Document - Bahrain: Detention of eight prisoners of conscience must come to an end
News Service: 016/99
AI INDEX: MDE 11/01/99
25 JANUARY 1999
Bahrain: detention of eight prisoners of conscience must come to an end
The administrative detention of eight men held for their non-violent political and religious activities must come to an end, Amnesty International said today.
"These men have been held without charge or trial for three years -- the maximum time allowed by law in the country. Their prolonged detention is in breach of the already oppressive Bahrain laws," the organization continued.
The eight people, al-Shaikh ‘Abd al-Amir Mansur al-Jamri, al-Shaikh Hassan Sultan, al-Shaikh ‘Ali ‘Ashur, al-Shaikh ‘Ali bin Ahmad al-Jeddhafsi, al-Shaikh Hussain al-Deihi, Hassan Meshma’a, Sayyed Ibrahim ‘Adnan al-‘Alawi, ‘Abd al-Wahab Hussain, all prominent Shi‘a Muslim leaders, were arrested on 21 and 22 January 1996.
Their arrest followed mass protests against the closure by security forces of a number of mosques where prominent Shi‘a Muslim leaders, including them, had been calling on the government to restore the National Assembly dissolved in 1975. Hundreds of other people were also arrested and held in incommunicado detention in connection with the protests.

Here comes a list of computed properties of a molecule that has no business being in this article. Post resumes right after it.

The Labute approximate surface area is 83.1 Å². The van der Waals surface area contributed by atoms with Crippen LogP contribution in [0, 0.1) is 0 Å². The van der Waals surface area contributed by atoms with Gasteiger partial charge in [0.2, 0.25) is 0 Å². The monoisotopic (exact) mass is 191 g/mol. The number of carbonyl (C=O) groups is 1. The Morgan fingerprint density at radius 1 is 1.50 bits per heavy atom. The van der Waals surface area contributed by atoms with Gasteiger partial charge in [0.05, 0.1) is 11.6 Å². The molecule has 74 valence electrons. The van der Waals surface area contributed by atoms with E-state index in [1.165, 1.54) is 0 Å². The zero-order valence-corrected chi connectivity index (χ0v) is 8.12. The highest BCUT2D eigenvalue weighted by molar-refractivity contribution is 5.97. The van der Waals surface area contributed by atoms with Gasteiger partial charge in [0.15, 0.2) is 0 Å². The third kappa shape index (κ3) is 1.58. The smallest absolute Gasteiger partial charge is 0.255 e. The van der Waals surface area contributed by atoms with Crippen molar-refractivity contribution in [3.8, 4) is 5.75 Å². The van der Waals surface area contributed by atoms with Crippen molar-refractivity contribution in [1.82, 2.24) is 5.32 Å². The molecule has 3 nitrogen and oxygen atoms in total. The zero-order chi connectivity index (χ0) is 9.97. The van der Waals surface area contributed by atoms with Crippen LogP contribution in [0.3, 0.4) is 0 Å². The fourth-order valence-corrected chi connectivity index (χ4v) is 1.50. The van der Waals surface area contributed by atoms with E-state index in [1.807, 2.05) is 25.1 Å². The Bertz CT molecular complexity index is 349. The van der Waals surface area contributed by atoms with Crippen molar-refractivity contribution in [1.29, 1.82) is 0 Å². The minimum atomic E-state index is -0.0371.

Al-Shaikh al-Jamri, a well-known 62-year-old scholar and writer who was elected member of the dissolved National Assembly, had previously been arrested and detained without charge or trial for around five months in April 1995. His arrest then was also connected to widespread protests by demonstrators who called for the National Assembly to be restored and for the provisions of the country’s 1973 Constitution to be respected.
Article 1 of the Decree Law on State Security Measures, in force since 1974, allows for a maximum administrative detention of three years. Article 5 of the Decree Law stipulates that "... The detained person shall be released in any case on the last day of the three years referred to in the first article".